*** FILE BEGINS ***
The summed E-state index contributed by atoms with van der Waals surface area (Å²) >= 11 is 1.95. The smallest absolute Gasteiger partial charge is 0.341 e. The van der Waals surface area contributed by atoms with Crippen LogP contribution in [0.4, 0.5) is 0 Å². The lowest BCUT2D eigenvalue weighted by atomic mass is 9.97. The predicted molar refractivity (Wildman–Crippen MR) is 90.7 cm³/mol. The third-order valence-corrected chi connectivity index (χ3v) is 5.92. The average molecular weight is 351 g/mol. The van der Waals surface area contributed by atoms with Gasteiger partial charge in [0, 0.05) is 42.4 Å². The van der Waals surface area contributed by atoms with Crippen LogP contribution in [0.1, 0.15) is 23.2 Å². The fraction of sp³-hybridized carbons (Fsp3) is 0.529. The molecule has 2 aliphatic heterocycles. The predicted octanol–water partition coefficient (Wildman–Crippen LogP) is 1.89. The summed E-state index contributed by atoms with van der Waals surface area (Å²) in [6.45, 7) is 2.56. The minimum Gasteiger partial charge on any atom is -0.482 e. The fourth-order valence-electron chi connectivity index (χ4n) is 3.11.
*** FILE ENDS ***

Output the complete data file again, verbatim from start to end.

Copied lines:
The summed E-state index contributed by atoms with van der Waals surface area (Å²) >= 11 is 1.95. The smallest absolute Gasteiger partial charge is 0.341 e. The van der Waals surface area contributed by atoms with Crippen LogP contribution in [0.4, 0.5) is 0 Å². The lowest BCUT2D eigenvalue weighted by atomic mass is 9.97. The predicted molar refractivity (Wildman–Crippen MR) is 90.7 cm³/mol. The third-order valence-corrected chi connectivity index (χ3v) is 5.92. The average molecular weight is 351 g/mol. The van der Waals surface area contributed by atoms with Gasteiger partial charge in [0, 0.05) is 42.4 Å². The van der Waals surface area contributed by atoms with Crippen LogP contribution in [0.1, 0.15) is 23.2 Å². The fraction of sp³-hybridized carbons (Fsp3) is 0.529. The molecule has 2 aliphatic heterocycles. The predicted octanol–water partition coefficient (Wildman–Crippen LogP) is 1.89. The summed E-state index contributed by atoms with van der Waals surface area (Å²) in [6.45, 7) is 2.56. The minimum Gasteiger partial charge on any atom is -0.482 e. The fourth-order valence-electron chi connectivity index (χ4n) is 3.11.